On Death of Dogs and Friends

It’s been a long time since I’ve written. I legitimately have a good excuse this time, however.  It’s literally been an insane month.  On 9/8 we had to put our pet chihuahua, Lucent, to sleep.  He was 18 years old, so he had a good, long life.  But that doesn’t make it any easier to let him go.  It was the Thursday or Friday before Labor Day weekend that we noticed that he wasn’t feeling good. He threw up some eggs I gave him, and then after that he basically stopped eating.  We couldn’t get him to even eat bacon, which was one of his favorite things EVER (next to Tim).  His back legs started collapsing, so Tim had to hold up his back end so he could use the bathroom.

But Lucent has had rough spells before, and after a few days, he would start to pull through.  But this was different.  He just kept getting weaker and weaker.  He slept with us Sunday night, and each time that I rolled over, I felt him to make sure he was still breathing.  On Monday we cuddled him all day and made a cozy nest for him on Monday night in our living room.  We covered his bed with my childhood blanket that he loved, and surrounded his bed with pee pads just in case.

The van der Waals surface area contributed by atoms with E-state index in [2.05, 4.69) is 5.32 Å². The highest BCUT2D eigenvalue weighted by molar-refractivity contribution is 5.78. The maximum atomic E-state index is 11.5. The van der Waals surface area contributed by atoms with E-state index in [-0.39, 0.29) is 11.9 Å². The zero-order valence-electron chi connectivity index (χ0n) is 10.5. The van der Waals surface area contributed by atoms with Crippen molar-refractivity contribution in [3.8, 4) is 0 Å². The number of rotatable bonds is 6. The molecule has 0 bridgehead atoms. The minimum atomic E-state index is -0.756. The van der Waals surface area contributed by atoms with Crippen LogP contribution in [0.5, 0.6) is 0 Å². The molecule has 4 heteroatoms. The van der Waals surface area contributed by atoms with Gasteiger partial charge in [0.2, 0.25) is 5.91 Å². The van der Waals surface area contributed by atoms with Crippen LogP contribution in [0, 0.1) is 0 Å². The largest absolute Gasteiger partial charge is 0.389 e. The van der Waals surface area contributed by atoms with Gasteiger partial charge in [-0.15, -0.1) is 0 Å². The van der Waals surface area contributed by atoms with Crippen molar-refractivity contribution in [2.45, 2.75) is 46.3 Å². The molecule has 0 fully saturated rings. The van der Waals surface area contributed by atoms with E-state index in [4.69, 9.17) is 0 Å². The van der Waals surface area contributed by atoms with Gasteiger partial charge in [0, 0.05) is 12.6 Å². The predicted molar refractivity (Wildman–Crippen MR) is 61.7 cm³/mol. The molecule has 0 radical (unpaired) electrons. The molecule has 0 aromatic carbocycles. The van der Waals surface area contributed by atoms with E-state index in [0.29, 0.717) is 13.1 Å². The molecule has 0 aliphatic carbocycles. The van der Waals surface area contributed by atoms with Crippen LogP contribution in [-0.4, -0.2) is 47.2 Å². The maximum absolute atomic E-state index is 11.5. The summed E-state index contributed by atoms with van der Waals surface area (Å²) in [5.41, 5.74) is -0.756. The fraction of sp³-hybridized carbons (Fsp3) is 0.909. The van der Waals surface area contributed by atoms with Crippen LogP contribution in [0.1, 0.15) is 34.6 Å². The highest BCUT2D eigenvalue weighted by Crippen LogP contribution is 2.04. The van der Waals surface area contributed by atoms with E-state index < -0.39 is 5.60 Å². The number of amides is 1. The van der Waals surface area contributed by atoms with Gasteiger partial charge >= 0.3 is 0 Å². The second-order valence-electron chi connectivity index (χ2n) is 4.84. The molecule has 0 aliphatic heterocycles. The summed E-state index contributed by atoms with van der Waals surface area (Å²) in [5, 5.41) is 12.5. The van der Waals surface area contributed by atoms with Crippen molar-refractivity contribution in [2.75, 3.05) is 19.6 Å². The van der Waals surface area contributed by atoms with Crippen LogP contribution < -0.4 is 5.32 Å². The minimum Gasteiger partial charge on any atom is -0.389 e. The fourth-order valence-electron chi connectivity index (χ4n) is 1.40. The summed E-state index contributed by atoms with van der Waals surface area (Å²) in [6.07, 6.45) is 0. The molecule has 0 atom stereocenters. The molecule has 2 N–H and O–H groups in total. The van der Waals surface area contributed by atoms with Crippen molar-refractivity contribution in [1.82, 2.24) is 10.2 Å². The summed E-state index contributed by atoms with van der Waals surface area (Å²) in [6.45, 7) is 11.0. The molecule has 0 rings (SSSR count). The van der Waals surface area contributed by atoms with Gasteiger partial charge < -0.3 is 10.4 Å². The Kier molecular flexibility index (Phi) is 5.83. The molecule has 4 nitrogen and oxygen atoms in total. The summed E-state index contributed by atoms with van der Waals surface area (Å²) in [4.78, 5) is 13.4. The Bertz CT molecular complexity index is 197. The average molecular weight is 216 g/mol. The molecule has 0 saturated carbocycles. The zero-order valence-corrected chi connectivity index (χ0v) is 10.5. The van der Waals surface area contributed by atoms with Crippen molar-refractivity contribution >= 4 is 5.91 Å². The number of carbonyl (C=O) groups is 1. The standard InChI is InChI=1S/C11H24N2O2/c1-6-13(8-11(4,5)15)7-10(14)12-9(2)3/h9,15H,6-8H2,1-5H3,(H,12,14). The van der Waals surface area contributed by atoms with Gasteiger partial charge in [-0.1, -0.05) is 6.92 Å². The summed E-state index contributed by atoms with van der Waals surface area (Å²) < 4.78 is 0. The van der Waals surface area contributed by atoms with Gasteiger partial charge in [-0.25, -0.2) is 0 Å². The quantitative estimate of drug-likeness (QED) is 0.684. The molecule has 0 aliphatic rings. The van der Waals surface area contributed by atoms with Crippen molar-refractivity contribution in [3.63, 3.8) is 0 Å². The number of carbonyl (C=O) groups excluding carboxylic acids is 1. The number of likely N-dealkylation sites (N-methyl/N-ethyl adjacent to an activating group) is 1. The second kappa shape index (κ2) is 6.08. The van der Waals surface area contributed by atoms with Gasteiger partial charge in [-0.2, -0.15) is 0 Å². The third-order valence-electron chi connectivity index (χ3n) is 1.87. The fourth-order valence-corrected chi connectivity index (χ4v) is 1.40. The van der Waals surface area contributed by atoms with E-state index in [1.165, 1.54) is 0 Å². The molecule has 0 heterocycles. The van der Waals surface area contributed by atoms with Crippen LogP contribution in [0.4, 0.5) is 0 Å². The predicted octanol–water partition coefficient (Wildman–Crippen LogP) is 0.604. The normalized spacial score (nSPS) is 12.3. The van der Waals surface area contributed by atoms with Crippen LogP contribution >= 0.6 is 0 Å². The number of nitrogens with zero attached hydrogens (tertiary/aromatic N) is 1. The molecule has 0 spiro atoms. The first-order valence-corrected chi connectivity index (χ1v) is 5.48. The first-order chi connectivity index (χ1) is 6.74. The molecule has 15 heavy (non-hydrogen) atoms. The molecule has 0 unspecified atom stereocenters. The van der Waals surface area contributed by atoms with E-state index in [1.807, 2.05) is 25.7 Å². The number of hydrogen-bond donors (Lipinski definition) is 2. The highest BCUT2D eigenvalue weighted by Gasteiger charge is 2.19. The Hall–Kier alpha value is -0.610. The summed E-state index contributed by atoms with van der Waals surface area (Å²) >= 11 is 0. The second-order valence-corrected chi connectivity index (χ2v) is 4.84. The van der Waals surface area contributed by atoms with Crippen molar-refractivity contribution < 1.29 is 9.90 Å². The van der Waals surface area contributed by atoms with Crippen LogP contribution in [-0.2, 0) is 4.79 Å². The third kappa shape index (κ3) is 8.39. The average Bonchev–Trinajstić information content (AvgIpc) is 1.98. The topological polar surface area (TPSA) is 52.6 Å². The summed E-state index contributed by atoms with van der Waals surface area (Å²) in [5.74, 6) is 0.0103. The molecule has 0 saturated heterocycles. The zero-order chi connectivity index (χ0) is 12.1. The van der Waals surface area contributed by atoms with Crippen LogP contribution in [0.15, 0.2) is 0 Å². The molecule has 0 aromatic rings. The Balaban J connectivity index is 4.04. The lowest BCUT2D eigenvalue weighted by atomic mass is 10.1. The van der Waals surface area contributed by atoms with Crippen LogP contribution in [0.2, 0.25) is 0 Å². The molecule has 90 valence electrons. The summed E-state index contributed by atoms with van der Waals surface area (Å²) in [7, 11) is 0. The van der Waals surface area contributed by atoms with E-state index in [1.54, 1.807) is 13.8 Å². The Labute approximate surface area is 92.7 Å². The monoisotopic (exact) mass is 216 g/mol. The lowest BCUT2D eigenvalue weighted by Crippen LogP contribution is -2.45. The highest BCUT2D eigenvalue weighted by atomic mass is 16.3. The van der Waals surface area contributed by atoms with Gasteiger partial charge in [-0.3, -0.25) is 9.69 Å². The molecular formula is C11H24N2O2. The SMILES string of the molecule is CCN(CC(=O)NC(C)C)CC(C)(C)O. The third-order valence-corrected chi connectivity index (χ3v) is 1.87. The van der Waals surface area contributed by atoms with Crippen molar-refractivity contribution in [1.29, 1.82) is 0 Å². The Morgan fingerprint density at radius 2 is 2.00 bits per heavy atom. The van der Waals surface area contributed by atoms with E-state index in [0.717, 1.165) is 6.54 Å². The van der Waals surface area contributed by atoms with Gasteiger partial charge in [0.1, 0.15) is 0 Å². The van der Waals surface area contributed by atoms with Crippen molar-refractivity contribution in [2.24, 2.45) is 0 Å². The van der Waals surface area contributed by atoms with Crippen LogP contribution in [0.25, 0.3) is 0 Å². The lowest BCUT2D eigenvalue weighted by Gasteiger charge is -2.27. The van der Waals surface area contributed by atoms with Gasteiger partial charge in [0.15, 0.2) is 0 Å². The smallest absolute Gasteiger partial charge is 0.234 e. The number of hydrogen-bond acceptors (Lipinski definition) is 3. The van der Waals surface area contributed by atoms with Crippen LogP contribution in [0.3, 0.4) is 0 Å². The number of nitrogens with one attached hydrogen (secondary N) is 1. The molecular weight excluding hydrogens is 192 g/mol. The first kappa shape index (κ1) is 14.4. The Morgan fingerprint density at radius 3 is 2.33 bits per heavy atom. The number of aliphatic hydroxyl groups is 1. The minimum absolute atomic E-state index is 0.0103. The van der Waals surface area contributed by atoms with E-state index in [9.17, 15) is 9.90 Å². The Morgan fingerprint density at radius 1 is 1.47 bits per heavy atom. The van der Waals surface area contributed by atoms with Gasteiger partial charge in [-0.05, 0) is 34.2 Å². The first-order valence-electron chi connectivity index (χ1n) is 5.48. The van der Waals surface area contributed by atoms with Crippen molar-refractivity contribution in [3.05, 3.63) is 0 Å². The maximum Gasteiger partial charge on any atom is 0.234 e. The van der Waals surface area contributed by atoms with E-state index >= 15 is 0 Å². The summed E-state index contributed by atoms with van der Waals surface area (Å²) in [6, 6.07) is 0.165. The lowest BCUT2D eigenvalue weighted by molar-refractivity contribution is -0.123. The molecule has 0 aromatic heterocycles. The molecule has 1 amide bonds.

We woke up Tuesday morning, and he was still with us, but we knew that meant we had to make a decision. I emailed my coworkers and told them that I was staying home that day.   I spent the morning crying with Lucent laying on my chest. Tim’s work is super short-staffed, so he did his short morning shift, and then we took Lucent to the vet.

They told us what we already knew.  Lucent was ready to move on.  It was time.

I’ve lost all my grandparents and some close friends, but I have never been as sad as I was that day, in that room.  I was surprised because I thought I was ready. I thought I was ready to move on. Lucent and I had had a long, long relationship. I thought I had come to terms with him moving on to puppy heaven.  But I hadn’t.  He was a third of our family for 18+ years, and it was a lot harder to let go than I thought.